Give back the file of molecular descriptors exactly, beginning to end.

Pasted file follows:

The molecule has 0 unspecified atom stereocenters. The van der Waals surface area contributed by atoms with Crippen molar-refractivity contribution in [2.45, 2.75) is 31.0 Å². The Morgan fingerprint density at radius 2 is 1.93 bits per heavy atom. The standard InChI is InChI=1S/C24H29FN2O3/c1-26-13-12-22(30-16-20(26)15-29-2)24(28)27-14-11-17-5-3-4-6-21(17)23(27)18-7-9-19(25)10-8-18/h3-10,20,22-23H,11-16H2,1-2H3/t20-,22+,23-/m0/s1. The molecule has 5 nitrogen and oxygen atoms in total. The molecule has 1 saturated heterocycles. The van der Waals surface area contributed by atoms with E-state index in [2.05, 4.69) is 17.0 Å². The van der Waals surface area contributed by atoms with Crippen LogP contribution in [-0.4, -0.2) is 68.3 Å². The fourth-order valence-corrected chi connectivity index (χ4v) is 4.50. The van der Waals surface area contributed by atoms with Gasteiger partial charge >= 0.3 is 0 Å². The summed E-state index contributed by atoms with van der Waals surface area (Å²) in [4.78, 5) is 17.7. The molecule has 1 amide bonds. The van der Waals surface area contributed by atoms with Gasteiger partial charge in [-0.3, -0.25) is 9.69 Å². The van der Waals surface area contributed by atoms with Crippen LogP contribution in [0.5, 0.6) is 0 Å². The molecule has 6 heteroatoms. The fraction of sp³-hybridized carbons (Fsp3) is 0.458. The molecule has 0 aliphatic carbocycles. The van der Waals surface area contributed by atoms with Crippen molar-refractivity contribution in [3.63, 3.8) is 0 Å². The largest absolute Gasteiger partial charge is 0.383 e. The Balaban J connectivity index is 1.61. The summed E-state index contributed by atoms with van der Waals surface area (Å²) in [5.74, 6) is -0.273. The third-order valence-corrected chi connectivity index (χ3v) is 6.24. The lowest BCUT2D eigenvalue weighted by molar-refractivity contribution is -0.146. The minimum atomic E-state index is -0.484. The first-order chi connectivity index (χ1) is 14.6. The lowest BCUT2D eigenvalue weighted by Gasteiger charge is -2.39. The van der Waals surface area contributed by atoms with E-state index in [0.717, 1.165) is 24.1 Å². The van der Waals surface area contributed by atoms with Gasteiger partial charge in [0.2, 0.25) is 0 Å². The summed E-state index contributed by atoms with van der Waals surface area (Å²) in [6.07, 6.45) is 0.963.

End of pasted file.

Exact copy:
The molecule has 0 unspecified atom stereocenters. The van der Waals surface area contributed by atoms with Crippen molar-refractivity contribution in [2.45, 2.75) is 31.0 Å². The Morgan fingerprint density at radius 2 is 1.93 bits per heavy atom. The standard InChI is InChI=1S/C24H29FN2O3/c1-26-13-12-22(30-16-20(26)15-29-2)24(28)27-14-11-17-5-3-4-6-21(17)23(27)18-7-9-19(25)10-8-18/h3-10,20,22-23H,11-16H2,1-2H3/t20-,22+,23-/m0/s1. The molecule has 5 nitrogen and oxygen atoms in total. The molecule has 1 saturated heterocycles. The van der Waals surface area contributed by atoms with E-state index in [2.05, 4.69) is 17.0 Å². The van der Waals surface area contributed by atoms with Crippen LogP contribution in [-0.4, -0.2) is 68.3 Å². The fourth-order valence-corrected chi connectivity index (χ4v) is 4.50. The van der Waals surface area contributed by atoms with Gasteiger partial charge >= 0.3 is 0 Å². The summed E-state index contributed by atoms with van der Waals surface area (Å²) in [4.78, 5) is 17.7. The molecule has 1 amide bonds. The van der Waals surface area contributed by atoms with Gasteiger partial charge in [-0.3, -0.25) is 9.69 Å². The van der Waals surface area contributed by atoms with Crippen LogP contribution in [0.5, 0.6) is 0 Å². The molecule has 6 heteroatoms. The fraction of sp³-hybridized carbons (Fsp3) is 0.458. The molecule has 0 aliphatic carbocycles. The van der Waals surface area contributed by atoms with Crippen molar-refractivity contribution in [3.63, 3.8) is 0 Å². The largest absolute Gasteiger partial charge is 0.383 e. The Balaban J connectivity index is 1.61. The summed E-state index contributed by atoms with van der Waals surface area (Å²) in [5.74, 6) is -0.273. The third-order valence-corrected chi connectivity index (χ3v) is 6.24. The lowest BCUT2D eigenvalue weighted by molar-refractivity contribution is -0.146. The minimum atomic E-state index is -0.484. The first-order chi connectivity index (χ1) is 14.6. The lowest BCUT2D eigenvalue weighted by Gasteiger charge is -2.39. The van der Waals surface area contributed by atoms with E-state index in [0.717, 1.165) is 24.1 Å². The van der Waals surface area contributed by atoms with Gasteiger partial charge in [0.2, 0.25) is 0 Å². The summed E-state index contributed by atoms with van der Waals surface area (Å²) in [6.07, 6.45) is 0.963.